I found the work enjoyable but tough. I realized that after twenty years as a GP I had become “stuck in a rut”, and was often just acting as a “sign poster”. In the Falklands, I had to assess, diagnose and arrange the treatment. The hospital knows its limitations, and if we felt a case required it we flew a patient out, either to the UK or to Clinica Alemana, an excellent clinic in Santiago, Chile.
I’ll give an example. A sixty-two year old lady was admitted with a cough, high fever, low blood pressure and dehydration. A flu-like illness and a chest infection was diagnosed and she was treated with IV fluids and IV antibiotics. She remained unwell though with PUO and blood culture showed anaerobic streptococci. After five days on the ward it was apparent that we weren’t winning, so we arranged to transfer her to Clinica Alemana. I went with her in the ambulance for the experience. As we reached the runway the jet touched down- it had flown from Chile to get her. I had a chat with the Chilean doctor and we helped her into the plane. CT scan in Chile showed a pelvic abscess from diverticular disease- they undertook Hartman’s procedure and she was back with a temporary colostomy three weeks later.
Another day we got a call from West Island. A UK botanist has spent the night in a tent and had a nose bleed all night. She felt too weak to walk an hour back to the Land Rover. The RAF helicopter then went and picked her up and brought her into the hospital. I found her hypertensive with normal of Hb 14.6. I treated her blood pressure, plugged her nose and rehydrated her with IV fluids. I kept her in until all settled. Later I saw her in OPD and continued her on treatment for her newly diagnosed hypertension. She was able to finish her holiday and study her plants.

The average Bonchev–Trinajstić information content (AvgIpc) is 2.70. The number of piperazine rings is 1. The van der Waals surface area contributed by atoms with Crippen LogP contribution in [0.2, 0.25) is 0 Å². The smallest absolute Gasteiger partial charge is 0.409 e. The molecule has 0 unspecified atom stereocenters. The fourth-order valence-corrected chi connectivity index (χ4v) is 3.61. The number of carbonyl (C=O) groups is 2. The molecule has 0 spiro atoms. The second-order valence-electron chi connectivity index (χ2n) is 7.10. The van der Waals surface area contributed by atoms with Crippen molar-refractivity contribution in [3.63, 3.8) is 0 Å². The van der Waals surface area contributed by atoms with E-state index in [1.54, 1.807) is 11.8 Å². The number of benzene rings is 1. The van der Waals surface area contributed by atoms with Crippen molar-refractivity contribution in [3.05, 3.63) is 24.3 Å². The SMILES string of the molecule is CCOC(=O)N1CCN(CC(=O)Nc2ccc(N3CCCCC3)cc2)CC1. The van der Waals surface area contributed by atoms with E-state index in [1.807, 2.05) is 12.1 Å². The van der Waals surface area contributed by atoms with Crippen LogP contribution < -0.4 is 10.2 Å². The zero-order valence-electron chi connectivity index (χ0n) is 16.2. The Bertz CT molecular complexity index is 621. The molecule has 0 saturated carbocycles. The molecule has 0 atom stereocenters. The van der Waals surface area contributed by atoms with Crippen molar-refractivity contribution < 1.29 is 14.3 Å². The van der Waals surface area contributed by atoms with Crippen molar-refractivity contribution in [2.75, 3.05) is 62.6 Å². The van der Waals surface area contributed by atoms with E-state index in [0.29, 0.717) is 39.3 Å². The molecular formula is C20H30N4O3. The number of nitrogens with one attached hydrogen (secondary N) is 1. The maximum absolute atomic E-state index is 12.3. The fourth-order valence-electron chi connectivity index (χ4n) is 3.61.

At weekends I enjoyed fishing. The mullet were good sport and good to eat too. There were quiet times too, when I just did jigsaws or read. There was also a pleasant social side, we made friends easily. There were Russian fish scientists and a nice bunch of helicopter guys (British, French and Canadian). I would go round for a meal and I invited them back for some of my own “British cooking”.
Back to the work front. I had one day in the interior. I drove to the small community of Goose Green and did a clinic in someone’s house. I looked at some battlefield sites around there. I found the spot where Colonel H Jones died and paused for a while to pay my respects. The conflict of 1982 is still fairly fresh in people’s minds down there, especially with those who went through it. Their peaceful life was overturned. For a while they were invaded and conquered, and then they experienced the noise of the shell and gunfire which increased as the British approached and recaptured Stanley.
Eventually, my nine weeks were up. It was a well paid job. At the end I had to make sure I had finished all my paperwork and referrals.
Then I flew off to Santiago and finished with a mini-tour of South America. I’ve done Chile, Argentina, Uruguay and Brazil in sixteen days. I missed Christmas but I also missed the British winter. I’ll go home with a suntan and a whole lot of unforgettable memories.
Dr Steven Bick – Bournemouth